# Show that there is a subsequence $\{ x_{n_{k}}\}$ such that the sequence $\{ \langle x_{n_{k}},y\rangle\}$ converges

Let $$\{x_n\}$$ be a bounded sequence in a Hilbert space $$\mathbb{H}$$. Prove that for each $$y \in \mathbb{H}$$, there is a subsequence $$\{ x_{n_{k}}\}$$ such that the sequence $$\{ \langle x_{n_{k}},y\rangle\}$$ converges.

Now, I know that the inner product in a Hilbert space is jointly continuous i.e. $$x_n \rightarrow x , y_n \rightarrow y$$ $$\Rightarrow (x_n, y_n) \rightarrow (x,y)$$

But how do I use this fact to solve the above problem. Is there some other way to solve this question. If yes then please share!

• Perhaps the simplest way to use joint continuity is to say the boundedness of $x_n$ implies the boundedness of $(x_n,y)$ in $\mathbb R$. Oct 2, 2016 at 11:42

## 2 Answers

Set $U := \sup_{n \in \{1, 2, \dots\}} \|x_n\|$. Since the $x_n$'s are bounded, $U \in [0, \infty)$. By the Cauchy-Schwartz inequality, for every $n \in \{1, 2, \dots\}$, $$\left|\langle x_n, y\rangle\right| \leq \|x_n\|\|y\| \leq U\|y\|.$$ So the sequence $\left(\langle x_n, y\rangle\right)_{n \in \{1, 2, \dots\}}$ is a bounded sequence of real numbers, hence, by the Bolzano-Weierstrass theorem, has a convergent subsequence.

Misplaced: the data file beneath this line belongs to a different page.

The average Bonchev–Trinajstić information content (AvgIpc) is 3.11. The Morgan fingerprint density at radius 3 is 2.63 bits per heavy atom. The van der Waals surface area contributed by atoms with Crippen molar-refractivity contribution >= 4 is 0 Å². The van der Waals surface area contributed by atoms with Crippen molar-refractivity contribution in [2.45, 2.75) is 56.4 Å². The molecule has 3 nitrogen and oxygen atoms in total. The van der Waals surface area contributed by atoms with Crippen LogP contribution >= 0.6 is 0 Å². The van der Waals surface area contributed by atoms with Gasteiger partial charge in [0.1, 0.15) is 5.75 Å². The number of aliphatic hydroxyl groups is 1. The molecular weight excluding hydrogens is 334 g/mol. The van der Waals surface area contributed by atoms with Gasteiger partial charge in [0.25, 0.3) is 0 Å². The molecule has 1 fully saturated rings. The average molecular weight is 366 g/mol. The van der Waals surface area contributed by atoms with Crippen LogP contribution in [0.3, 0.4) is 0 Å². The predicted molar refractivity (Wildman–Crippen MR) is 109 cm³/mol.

• Is the question of the OP the contrapositive of this one "Let $\{x_{n}\}$ be an unbounded sequence in Hilbert $\mathcal{H}.$ Prove that there exists a vector $x\in \mathcal{H}.$ Prove that there exists a vector $x \in \mathcal{H}$ such that the sequence $\{(x_{n}, x)\}$ is bounded."? If so is their proofs are the same ….if not, is there any hint to solve this question please?
– user591668
Apr 17, 2020 at 0:06

Using the Cauchy-Schwarz inequality you can show that the sequence $(\langle x_n, y\rangle)_{n\in\mathbb{N}}$ is a bounded sequence of real numbers, so it has a convergent subsequence.

You can prove something even stronger: There exists a subsequence $(x_{n_k})_k$ such that $\langle x_{n_k}, y\rangle$ converges for every $y$. That is, the subsequence is the same for every choice of $y$. But you need heavier tools for this. (Reflexivity + Riesz Theorem + Eberlein–Šmulian Theorem).

• Is the question of the OP the contrapositive of this one "Let $\{x_{n}\}$ be an unbounded sequence in Hilbert $\mathcal{H}.$ Prove that there exists a vector $x\in \mathcal{H}.$ Prove that there exists a vector $x \in \mathcal{H}$ such that the sequence $\{(x_{n}, x)\}$ is bounded."? If so is their proofs are the same ….if not, is there any hint to solve this question please?
– user591668
Apr 17, 2020 at 0:07